The Column - July 28, 2022
BOULDER CITY PRIDE
Over 20 years ago, the events of September 11, 2001, left the town of Boulder City effectively shut off from tourism and traffic as the Dam crossing was closed for an undetermined amount of time. Many forecast the end of Boulder City’s small businesses…it wasn’t.
Just a few short years ago the opening of the I-11 by-pass was supposedly the death knell for local businesses and Boulder City would become just another Route 66 victim…we weren’t.
And then came the pandemic. Despite the hardships and lockdowns placed upon our small businesses, not only did they survive but they grew in numbers!
There are many businesses in town that survived all four of these doomsday scenarios and have thrived despite the “chicken littles” in our midst. These times were all serious, and they called for some difficult decisions, but the strength of our small business community has risen up and faced the challenges each time with courage and determination. I have lived in this beautiful town for almost 30 years and what I have learned is we have more than our fair share of sharp and tough business owners who refuse to stay down. They have done their part to be there for us, so it is our responsibility to be there for them! Shop local! It is the life blood for many!
ROTH IRA MISTAKES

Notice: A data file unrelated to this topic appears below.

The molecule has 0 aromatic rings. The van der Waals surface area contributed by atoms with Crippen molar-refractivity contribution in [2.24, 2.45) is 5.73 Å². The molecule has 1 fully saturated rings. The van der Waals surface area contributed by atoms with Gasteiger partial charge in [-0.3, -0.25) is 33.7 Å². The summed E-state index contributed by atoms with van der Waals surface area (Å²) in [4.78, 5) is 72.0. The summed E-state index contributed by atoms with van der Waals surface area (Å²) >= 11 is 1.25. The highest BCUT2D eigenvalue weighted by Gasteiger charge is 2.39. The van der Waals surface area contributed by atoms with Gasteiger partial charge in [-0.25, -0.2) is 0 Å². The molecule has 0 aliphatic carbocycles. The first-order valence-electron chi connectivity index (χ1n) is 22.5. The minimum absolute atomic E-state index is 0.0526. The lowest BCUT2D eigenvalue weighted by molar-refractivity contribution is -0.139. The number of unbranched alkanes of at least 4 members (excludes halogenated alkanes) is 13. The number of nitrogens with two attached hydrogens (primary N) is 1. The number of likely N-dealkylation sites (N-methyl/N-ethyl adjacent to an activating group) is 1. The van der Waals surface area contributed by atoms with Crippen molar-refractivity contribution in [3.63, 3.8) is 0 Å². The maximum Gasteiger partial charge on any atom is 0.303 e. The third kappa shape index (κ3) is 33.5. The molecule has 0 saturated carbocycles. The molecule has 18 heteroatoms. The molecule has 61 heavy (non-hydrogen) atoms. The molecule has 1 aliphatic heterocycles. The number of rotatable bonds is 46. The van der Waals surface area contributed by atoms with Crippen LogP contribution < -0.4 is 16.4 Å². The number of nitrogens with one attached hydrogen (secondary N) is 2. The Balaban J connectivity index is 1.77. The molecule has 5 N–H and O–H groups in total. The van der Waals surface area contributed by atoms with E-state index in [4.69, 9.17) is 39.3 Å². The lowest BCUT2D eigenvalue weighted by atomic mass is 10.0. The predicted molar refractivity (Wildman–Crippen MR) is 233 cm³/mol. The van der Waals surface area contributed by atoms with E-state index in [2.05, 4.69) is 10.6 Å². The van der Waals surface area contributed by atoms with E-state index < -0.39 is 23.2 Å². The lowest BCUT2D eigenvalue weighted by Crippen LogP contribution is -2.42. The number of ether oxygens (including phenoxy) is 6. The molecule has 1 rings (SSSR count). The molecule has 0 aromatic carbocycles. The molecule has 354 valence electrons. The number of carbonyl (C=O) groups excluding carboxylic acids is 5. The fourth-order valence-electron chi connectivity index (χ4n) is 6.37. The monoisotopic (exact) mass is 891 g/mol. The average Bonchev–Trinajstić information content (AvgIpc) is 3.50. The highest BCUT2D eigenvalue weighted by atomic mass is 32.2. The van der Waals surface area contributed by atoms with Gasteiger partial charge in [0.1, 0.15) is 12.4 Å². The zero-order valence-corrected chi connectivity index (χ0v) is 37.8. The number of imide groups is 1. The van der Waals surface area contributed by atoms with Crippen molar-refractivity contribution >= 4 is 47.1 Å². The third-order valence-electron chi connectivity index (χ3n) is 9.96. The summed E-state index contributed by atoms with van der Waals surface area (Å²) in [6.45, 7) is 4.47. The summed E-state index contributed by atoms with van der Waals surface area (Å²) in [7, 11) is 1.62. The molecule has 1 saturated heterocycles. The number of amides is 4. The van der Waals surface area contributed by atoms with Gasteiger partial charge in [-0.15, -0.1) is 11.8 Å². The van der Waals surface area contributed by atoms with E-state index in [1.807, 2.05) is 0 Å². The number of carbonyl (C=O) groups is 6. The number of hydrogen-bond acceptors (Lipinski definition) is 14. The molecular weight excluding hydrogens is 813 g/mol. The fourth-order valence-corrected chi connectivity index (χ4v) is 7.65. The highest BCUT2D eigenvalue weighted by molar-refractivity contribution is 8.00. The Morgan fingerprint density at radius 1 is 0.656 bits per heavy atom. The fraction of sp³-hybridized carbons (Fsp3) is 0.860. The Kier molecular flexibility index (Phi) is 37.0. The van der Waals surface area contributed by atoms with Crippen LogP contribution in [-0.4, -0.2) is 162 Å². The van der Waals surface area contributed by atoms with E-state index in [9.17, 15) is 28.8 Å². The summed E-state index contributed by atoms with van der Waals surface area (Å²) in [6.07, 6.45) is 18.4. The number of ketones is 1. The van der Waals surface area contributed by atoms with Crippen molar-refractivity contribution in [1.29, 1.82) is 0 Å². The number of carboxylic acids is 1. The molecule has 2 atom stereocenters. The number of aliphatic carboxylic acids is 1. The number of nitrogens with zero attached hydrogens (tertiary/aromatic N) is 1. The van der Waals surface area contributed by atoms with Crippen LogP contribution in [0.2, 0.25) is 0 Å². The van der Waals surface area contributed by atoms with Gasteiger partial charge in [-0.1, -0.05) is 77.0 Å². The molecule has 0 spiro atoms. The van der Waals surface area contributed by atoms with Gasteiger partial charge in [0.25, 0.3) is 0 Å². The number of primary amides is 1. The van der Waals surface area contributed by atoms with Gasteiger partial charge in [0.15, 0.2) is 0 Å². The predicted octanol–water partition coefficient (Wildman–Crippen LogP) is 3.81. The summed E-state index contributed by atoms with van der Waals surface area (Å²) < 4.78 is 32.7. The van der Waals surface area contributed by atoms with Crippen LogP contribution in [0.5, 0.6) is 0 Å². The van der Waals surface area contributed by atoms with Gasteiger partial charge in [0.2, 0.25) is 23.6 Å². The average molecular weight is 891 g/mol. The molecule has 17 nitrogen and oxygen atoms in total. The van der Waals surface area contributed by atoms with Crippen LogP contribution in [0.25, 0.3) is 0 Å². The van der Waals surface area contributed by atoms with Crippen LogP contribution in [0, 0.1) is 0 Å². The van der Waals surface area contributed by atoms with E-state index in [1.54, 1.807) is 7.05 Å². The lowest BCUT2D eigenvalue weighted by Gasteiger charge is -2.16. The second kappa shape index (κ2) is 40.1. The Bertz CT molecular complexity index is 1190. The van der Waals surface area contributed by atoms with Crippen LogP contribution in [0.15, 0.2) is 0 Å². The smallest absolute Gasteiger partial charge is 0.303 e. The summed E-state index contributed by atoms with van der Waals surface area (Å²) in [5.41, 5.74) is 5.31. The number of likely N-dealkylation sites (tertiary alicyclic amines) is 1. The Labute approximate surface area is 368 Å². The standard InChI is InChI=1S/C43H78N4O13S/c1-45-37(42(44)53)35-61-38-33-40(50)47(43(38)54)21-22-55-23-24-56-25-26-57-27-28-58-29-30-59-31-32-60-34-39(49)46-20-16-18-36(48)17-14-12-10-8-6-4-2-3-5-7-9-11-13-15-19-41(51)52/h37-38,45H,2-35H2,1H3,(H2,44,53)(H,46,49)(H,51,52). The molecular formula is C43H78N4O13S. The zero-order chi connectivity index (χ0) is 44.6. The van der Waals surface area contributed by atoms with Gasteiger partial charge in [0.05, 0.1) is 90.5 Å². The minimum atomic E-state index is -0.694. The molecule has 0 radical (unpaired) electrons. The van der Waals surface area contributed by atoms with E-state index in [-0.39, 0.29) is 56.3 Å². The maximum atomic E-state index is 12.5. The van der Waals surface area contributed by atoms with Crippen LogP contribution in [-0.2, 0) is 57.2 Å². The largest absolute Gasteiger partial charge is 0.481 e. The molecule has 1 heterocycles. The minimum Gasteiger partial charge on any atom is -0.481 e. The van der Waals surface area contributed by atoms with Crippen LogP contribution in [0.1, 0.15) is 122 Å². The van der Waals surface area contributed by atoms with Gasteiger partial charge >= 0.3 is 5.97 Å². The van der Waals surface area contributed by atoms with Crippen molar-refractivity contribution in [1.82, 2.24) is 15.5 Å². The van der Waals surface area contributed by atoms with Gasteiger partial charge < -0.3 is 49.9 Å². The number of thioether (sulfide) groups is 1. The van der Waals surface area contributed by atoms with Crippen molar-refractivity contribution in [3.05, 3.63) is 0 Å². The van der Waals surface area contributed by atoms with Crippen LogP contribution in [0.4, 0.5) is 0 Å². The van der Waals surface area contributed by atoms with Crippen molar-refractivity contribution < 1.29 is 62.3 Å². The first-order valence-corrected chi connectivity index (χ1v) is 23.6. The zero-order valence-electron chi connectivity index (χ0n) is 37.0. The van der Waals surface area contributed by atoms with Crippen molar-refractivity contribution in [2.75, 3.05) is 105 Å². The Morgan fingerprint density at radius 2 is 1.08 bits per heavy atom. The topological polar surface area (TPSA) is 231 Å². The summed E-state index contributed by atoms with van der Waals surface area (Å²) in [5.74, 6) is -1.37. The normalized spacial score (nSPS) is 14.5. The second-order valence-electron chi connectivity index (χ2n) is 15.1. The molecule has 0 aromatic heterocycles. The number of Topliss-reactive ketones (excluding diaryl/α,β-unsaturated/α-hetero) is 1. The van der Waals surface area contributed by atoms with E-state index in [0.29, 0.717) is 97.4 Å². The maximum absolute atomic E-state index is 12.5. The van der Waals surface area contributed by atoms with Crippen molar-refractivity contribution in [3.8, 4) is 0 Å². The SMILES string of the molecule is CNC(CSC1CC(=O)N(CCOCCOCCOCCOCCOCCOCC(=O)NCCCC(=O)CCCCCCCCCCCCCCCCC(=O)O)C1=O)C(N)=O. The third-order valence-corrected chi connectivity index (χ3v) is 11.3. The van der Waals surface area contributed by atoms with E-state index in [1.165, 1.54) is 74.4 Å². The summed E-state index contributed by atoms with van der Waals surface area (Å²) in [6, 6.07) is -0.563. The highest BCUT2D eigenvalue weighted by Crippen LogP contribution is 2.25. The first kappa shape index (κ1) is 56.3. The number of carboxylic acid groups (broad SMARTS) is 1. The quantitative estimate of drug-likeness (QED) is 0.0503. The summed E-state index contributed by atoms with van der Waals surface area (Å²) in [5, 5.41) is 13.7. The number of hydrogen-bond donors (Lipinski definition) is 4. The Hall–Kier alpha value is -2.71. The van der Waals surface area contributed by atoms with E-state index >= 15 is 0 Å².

A Roth IRA is an excellent retirement account, but just like with any tool, the more you know how to use it, the better it can work for you. Here are some common Roth IRA mistakes to avoid, so that you make the most out of the account.
Not Investing - You don’t want to simply open a Roth IRA and let the funds sit there. You need to have those funds invested. If you don’t allocate the money — using them to buy stocks, bonds, funds or ETFs, for example — the money will miss out on tax-free growth via compound interest. As CNBC notes, the younger you are, the more risk you want to take on. As you get closer to retirement, you might want to rebalance your portfolio for less risk.
Contributing Too Much - Believe it or not, you can contribute too much to a Roth IRA. If you’re under 50, the maximum you can contribute to your account for 2022 is $6,000. If you go over that amount, you’ll get hit with a six percent tax on those extra funds every year until you correct the mistake.
Settling for a 401(k) - If you have a 401(k), you might think you’re all set for retirement. Well, when it comes to saving for your golden years, the more money that you’ve been able to save over time the merrier. That’s why if you’re eligible and still have money to make a contribution, you should also open a Roth IRA. The Roth and the 401(k) are a great retirement savings tandem. Fund both accounts properly and you’ll set yourself up for retirement success.
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WORDS OF WISDOM
“Discovery consists of seeing what everybody has seen and thinking what nobody has thought.” - Dr. Albert Szent-Gyorgyi